Credit rating agencies S&P and Moody's have downgraded their outlook for Swiss bank UBS Group to ‘negative' after its agreed SFr3bn ($3.25bn) takeover of troubled rival Credit Suisse.

S&P and Moody's had both previously rated UBS as ‘stable'.

Explaining the downgrade, S&P said on Monday (20 March) that it saw "material execution risk in integrating Credit Suisse into UBS".

The reason given for this analysis was "the size and weaker credit profile of CS and particularly the complexity in winding down a large part of CS' investment banking operations".

UBS agrees to buy Credit Suisse for $3.3bn

Rival credit rating agency Moody's said today (21 March) that the transaction "poses significant financial, cultural and franchise related integration challenges for UBSG".

This included the need to retain key Credit Suisse personnel while the transaction is underway, and the need to minimise the loss of overlapping clients in its Swiss banking and wealth management businesses.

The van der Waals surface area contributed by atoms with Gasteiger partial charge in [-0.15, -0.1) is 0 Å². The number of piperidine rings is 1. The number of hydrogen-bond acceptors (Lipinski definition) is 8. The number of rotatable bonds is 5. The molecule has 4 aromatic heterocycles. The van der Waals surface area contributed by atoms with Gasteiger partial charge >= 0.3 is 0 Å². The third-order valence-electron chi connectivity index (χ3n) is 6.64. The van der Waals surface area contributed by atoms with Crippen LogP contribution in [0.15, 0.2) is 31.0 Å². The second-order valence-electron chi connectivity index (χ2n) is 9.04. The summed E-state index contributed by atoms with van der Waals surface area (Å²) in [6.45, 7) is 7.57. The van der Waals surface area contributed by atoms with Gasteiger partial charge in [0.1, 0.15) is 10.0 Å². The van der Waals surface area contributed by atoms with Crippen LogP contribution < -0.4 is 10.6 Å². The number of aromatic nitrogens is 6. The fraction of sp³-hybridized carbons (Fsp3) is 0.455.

Another risk, Moody's said, was "the need to unify the cultures of two somewhat different organizations while ensuring that overall risk appetite and controls are both enhanced and or maintained at levels defined by UBSG".  

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Despite these issues, Moody's expected "eventual franchise benefits" for UBS. Likewise, S&P added it expected UBS management to "prudently execute" the integration.

The rating agency also said it considered there to be "sufficient buffers to limit emerging risks effectively", thanks in part to the "massive liquidity support" from Switzerland's central bank. 

As such, S&P affirmed its issuer credit rating on UBS Group of "A-/A-2".